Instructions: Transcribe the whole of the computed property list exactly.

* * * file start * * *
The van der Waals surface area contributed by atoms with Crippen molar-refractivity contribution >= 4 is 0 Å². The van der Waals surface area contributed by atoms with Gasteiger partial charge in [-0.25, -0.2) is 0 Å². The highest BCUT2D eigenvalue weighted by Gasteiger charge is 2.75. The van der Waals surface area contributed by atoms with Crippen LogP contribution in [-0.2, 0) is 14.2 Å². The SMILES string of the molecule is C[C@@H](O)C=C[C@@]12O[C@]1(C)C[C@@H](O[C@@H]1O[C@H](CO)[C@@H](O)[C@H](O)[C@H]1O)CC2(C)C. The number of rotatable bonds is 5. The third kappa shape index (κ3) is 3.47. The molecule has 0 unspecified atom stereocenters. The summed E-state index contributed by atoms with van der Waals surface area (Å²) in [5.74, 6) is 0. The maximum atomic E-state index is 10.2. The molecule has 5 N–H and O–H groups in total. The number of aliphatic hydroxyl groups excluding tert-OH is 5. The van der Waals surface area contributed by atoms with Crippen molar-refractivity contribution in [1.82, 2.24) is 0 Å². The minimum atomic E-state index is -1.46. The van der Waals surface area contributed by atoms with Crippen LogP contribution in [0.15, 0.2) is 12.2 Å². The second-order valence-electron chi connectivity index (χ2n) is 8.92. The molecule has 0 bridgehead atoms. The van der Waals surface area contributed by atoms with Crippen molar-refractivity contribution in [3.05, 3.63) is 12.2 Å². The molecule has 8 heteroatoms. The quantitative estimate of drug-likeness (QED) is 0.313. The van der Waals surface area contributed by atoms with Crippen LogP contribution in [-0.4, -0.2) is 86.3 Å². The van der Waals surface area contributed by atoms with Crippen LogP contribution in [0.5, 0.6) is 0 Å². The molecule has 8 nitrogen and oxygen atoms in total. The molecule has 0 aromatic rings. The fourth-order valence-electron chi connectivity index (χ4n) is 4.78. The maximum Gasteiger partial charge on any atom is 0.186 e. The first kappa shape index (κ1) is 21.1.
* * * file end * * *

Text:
The van der Waals surface area contributed by atoms with Crippen molar-refractivity contribution >= 4 is 0 Å². The van der Waals surface area contributed by atoms with Gasteiger partial charge in [-0.25, -0.2) is 0 Å². The highest BCUT2D eigenvalue weighted by Gasteiger charge is 2.75. The van der Waals surface area contributed by atoms with Crippen LogP contribution in [-0.2, 0) is 14.2 Å². The SMILES string of the molecule is C[C@@H](O)C=C[C@@]12O[C@]1(C)C[C@@H](O[C@@H]1O[C@H](CO)[C@@H](O)[C@H](O)[C@H]1O)CC2(C)C. The number of rotatable bonds is 5. The third kappa shape index (κ3) is 3.47. The molecule has 0 unspecified atom stereocenters. The summed E-state index contributed by atoms with van der Waals surface area (Å²) in [5.74, 6) is 0. The maximum atomic E-state index is 10.2. The molecule has 5 N–H and O–H groups in total. The number of aliphatic hydroxyl groups excluding tert-OH is 5. The van der Waals surface area contributed by atoms with Crippen molar-refractivity contribution in [1.82, 2.24) is 0 Å². The minimum atomic E-state index is -1.46. The van der Waals surface area contributed by atoms with Crippen LogP contribution in [0.15, 0.2) is 12.2 Å². The second-order valence-electron chi connectivity index (χ2n) is 8.92. The molecule has 0 bridgehead atoms. The van der Waals surface area contributed by atoms with Crippen molar-refractivity contribution in [3.05, 3.63) is 12.2 Å². The molecule has 8 heteroatoms. The quantitative estimate of drug-likeness (QED) is 0.313. The van der Waals surface area contributed by atoms with Crippen LogP contribution in [-0.4, -0.2) is 86.3 Å². The van der Waals surface area contributed by atoms with Crippen LogP contribution in [0.5, 0.6) is 0 Å². The molecule has 8 nitrogen and oxygen atoms in total. The molecule has 0 aromatic rings. The fourth-order valence-electron chi connectivity index (χ4n) is 4.78. The maximum Gasteiger partial charge on any atom is 0.186 e. The first kappa shape index (κ1) is 21.1.